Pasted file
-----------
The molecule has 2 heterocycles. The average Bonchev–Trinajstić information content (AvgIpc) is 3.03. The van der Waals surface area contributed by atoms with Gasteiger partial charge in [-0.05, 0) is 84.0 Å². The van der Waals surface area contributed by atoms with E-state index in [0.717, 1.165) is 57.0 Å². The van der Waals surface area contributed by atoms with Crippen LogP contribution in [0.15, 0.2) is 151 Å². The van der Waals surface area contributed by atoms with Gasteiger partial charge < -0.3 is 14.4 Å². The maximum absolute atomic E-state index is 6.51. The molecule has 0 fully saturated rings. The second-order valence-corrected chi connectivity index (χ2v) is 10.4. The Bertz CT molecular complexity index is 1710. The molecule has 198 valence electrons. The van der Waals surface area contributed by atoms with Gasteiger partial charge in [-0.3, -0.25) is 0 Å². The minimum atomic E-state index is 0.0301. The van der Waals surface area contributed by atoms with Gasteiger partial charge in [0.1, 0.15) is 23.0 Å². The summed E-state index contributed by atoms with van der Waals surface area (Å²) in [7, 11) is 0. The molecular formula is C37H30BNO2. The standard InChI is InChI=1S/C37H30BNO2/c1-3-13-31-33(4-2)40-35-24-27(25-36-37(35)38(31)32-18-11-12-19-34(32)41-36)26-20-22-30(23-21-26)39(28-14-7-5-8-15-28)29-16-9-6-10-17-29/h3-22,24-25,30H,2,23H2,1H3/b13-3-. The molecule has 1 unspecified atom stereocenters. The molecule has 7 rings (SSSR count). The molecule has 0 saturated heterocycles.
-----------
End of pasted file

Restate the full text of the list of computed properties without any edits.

The molecule has 2 heterocycles. The average Bonchev–Trinajstić information content (AvgIpc) is 3.03. The van der Waals surface area contributed by atoms with Gasteiger partial charge in [-0.05, 0) is 84.0 Å². The van der Waals surface area contributed by atoms with E-state index in [0.717, 1.165) is 57.0 Å². The van der Waals surface area contributed by atoms with Crippen LogP contribution in [0.15, 0.2) is 151 Å². The van der Waals surface area contributed by atoms with Gasteiger partial charge < -0.3 is 14.4 Å². The maximum absolute atomic E-state index is 6.51. The molecule has 0 fully saturated rings. The second-order valence-corrected chi connectivity index (χ2v) is 10.4. The Bertz CT molecular complexity index is 1710. The molecule has 198 valence electrons. The van der Waals surface area contributed by atoms with Gasteiger partial charge in [-0.3, -0.25) is 0 Å². The minimum atomic E-state index is 0.0301. The van der Waals surface area contributed by atoms with Gasteiger partial charge in [0.1, 0.15) is 23.0 Å². The summed E-state index contributed by atoms with van der Waals surface area (Å²) in [7, 11) is 0. The molecular formula is C37H30BNO2. The standard InChI is InChI=1S/C37H30BNO2/c1-3-13-31-33(4-2)40-35-24-27(25-36-37(35)38(31)32-18-11-12-19-34(32)41-36)26-20-22-30(23-21-26)39(28-14-7-5-8-15-28)29-16-9-6-10-17-29/h3-22,24-25,30H,2,23H2,1H3/b13-3-. The molecule has 1 unspecified atom stereocenters. The molecule has 7 rings (SSSR count). The molecule has 0 saturated heterocycles.